The impacts of change are many, but one really stands out. As countries move data gathering (i.e., compliance) closer to the point where a transaction originally occurred (i.e., “moving upstream”), they must understand that the data they are submitting may well be less “polished” than data that has been tax-sensitized, checked for errors and generally prepared for final submission.
One can foresee new friction between taxpayers and taxing authorities, centered on the testing of data that hasn’t been quality checked as closely as it should be. The results? Audit notices might increase; companies will have to respond to incoming inquiries in an efficient and timely manner, creating a range of penalties if they fail to keep up; and disagreements may arise over the amount of tax assessed. In some cases, requests for refunds may be rejected as the taxpayer is deemed to be noncompliant in other areas.
2. Tax administration goes digital. As more tax administrations go digital, there are clear parallels with the base erosion and profit shifting (BEPS) project. Tax authority digitalization seeks to crack down on evasion and fraud. All governments have essentially the same set of overarching goals: to collect more tax and to collect it more efficiently.
Some standards — such as the Standard Audit File for Tax (SAF-T) requirements from the Organisation for Economic Co-operation and Development (OECD) — are gaining traction in Europe. But design and implementation generally occur at the national level, resulting in numerous differences.
3. Digital tax administration is developing — now. One of the strongest indicators of the speed at which tax administration is digitizing comes in the form of how tax authorities will use data analysis to assess risks within Country-by-Country Reporting (CbCR) data. As tax administrations around the world prepare to start exchanging CBC reports in June 2018, the OECD has released tax risk recommendations it hopes will lead to greater transparency — not increased controversy — in the future.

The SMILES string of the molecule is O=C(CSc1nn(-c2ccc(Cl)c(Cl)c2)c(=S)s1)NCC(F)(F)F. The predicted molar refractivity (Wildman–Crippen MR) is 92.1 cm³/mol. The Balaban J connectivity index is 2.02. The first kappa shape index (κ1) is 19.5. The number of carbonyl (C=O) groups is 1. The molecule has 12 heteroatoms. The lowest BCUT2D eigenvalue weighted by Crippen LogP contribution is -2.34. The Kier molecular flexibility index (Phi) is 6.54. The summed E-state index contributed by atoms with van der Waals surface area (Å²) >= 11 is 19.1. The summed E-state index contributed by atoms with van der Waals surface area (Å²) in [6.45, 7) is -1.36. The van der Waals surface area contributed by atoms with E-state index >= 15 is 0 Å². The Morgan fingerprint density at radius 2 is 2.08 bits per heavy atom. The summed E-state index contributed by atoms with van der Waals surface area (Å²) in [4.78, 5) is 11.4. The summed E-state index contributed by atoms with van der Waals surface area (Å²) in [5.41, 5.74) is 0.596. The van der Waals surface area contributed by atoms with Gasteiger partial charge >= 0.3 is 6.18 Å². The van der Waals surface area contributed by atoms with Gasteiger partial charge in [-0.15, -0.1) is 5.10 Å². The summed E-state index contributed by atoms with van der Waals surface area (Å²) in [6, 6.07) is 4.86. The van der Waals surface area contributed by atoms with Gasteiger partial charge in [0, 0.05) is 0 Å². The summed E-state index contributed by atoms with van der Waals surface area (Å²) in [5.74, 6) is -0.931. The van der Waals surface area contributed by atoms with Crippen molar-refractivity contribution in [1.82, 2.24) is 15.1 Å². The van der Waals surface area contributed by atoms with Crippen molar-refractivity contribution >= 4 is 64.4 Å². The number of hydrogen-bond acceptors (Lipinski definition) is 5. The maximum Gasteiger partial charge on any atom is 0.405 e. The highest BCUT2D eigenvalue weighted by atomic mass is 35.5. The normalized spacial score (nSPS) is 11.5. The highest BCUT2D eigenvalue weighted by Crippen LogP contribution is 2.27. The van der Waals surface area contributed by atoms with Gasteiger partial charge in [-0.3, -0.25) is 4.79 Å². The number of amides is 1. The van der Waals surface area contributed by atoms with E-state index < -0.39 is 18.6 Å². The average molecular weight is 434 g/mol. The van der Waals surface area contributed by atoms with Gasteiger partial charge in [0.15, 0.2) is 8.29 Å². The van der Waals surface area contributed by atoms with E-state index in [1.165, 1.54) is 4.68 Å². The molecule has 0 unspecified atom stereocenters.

The first CbC data will provide tax authorities for the first time with a full breakdown of a multinational enterprise (MNE) revenue, profits, tax and other attributes by tax jurisdiction, significantly increasing the volume and scope of information available to them. An OECD publication in September 2017 sets out recommendations for national tax authorities to consider when introducing CbC reports into their existing tax risk assessment frameworks, detailing 19 specific risk indicators that could be extracted from CbC data and used with other information to determine an MNE’s overall level of risk.
Tax administration going digital doesn’t just mean the paradigm shift of “the end of the tax return” arriving. It means gradually increasing data submission requirements, enhanced data analytics routines and more routine sharing of electronic files — between taxpayer and tax authority and between tax authorities themselves.
How did we get here?
The drivers that brought tax administration digitalization to this point are recognizable to anyone operating a business. More must be done with less — fewer people and lower budgets.
Tax authorities also want to remove as much human interaction as possible, leveraging automation and analytics to drive decision-making. And they want to glean more insight from growing volumes of data, focusing their scarce resources on the most serious cases of evasion, fraud and aggressive tax avoidance.
But tax administrations must also address other catalysts. They must react to pressure to perform — from the public, political circles, the media, and charities and nongovernmental organizations. In effect, they have a “moral obligation” to do something with all the data they have sourced.